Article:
The Proace Verso managed a five-star rating following its Euro NCAP testing, which puts it in good stead in terms of safety. Add to that stability control, hill start assist and front and side airbags, and you have a van that is extremely safe to be in. 'Comfort' cars get a forward collision warning system, too.
As a van, the Proace Verso isn't going to attract in keen drivers. It's large, relatively cumbersome and not exactly quick enough to set the pulse racing. That said, it does offer a relatively keen driving experience, though the five-speed gearbox is a little on the notchy side. It was never going to resemble a sports car, but the Proace – especially in smaller-sized versions – isn't as uninvolving to drive as you'd think.
Family car appeal
In Verso form, the Proace is a very attractive family vehicle. It's got enough space for the whole family and their luggage, while it can be transformed into a van capable of dealing with birthday parties or cycling trips. It doesn't have the on-road characteristics of a seven-seat car, but then if you're looking for out-and-out storage space, then the Proace is a very good choice indeed.
First car appeal
Unless a driver immediately wants to transport all of their friends around after passing their test, the Proace Verso really isn't the ideal first car. However, with engines on the smaller side insurance costs wouldn't be too high. Rather large, it makes for a difficult vehicle to park, which isn't great for newly qualified drivers.
Quality and image
Toyota is certainly doing well of late in terms of image, creating cars that trade on reliability and robustness. The Proace is no different, offering drivers a solid brand image to sit alongside an equally well-made van. Though lacking the 'premium' appeal given off by rivals such as Volkswagen, Toyota is a name that people trust – something that remains important in the van market. The Proace is also a smartly designed van, which looks just at home in the city as it does on the site.
Thanks to large sliding doors, the Proace Verso is exceptionally easy to get in and out of. It's a little higher off the ground than a regular car though, which means that entering and exiting the front cab requires a little more effort. Once inside though, there's plenty of space to move around – even with all rows of seats fitted. There's a good amount of knee room for all, too.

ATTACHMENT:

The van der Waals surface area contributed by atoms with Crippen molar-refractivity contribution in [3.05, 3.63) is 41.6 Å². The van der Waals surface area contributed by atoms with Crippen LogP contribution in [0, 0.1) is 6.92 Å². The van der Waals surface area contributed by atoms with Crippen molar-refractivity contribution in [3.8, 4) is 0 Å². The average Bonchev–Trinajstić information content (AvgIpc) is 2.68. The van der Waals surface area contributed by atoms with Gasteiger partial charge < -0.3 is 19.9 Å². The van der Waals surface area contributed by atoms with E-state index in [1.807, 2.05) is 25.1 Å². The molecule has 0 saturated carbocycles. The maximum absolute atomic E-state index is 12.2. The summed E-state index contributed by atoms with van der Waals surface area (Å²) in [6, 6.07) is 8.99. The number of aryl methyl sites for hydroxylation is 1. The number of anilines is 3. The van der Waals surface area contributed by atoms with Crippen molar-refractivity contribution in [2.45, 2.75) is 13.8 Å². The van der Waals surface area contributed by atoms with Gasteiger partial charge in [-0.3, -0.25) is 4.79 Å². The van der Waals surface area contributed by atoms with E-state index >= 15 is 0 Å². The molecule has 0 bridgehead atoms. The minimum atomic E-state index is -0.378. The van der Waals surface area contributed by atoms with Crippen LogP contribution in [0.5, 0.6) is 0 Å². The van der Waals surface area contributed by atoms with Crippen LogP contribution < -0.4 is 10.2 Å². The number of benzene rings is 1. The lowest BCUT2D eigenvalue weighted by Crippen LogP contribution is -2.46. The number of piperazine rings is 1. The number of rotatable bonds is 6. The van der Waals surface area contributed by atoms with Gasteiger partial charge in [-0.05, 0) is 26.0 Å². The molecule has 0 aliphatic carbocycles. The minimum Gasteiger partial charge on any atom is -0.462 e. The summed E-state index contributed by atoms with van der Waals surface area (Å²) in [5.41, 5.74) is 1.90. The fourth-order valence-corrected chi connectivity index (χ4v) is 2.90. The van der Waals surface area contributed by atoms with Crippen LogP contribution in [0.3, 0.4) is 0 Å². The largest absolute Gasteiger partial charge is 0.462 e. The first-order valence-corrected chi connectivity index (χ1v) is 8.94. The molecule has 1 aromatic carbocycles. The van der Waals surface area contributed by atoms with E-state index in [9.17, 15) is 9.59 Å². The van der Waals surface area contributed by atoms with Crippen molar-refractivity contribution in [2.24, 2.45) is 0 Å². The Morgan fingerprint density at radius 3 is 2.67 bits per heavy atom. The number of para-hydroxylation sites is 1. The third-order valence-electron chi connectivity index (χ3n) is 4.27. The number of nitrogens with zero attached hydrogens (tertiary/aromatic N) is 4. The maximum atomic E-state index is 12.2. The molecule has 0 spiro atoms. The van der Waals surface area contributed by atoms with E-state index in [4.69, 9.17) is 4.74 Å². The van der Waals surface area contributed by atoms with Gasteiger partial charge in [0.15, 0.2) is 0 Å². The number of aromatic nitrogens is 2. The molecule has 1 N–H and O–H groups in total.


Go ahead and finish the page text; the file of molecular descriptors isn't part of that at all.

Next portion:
Stereo and ICE (In car entertainment)
Of course, being a van, the Proace Verso was never destined to be laden with technology. That said, even base cars come with DAB radios. Move up to Comfort trim and you'll find a dashboard information display. Add the premium option pack and the Comfort Proace will be equipped with Toyota's Pro-Touch touchscreen infotainment system, as well as 17-inch alloy wheels, which help lift the exterior of the van.
Colours and trim
There's a good variety of colours available with the Proace Verso, though the slab-sided nature of it does tend to suit darker shades. With regard to trims, there are just two – Base and Comfort. Even Base-specification cars get remote central locking and cruise control, as well as electric windows. When it comes to standard equipment the Proace does well, offering drivers of even lower-spec cars a good amount of usable features.
The Compact Proace Verso isn't too tricky to park, thanks to a smaller-than-expected size and a decent amount of visibility. This is certainly the case in 'Family' cars, which have large side windows. However, with standard panel van editions this is taken away, making parking that little bit harder. With light steering, it's quite easy to manoeuvre the Proace Verso, which means that parking isn't the chore that it is in some rival vans.
Emergency tyre repair kit supplied as standard.
Diesel engines: 1.6-litre; 2.0-litre. Transmission options: Five speed manual. Trim levels: Base; Comfort
- Volkswagen Transporter Has the brand appeal, but is more expensive
- Ford Transit A legendary name in the van world, and well priced too
- Vauxhall Vivaro Similar to the Proace, but with different styling
- Fiat Doblo Cargo One of the smaller vans, but still practical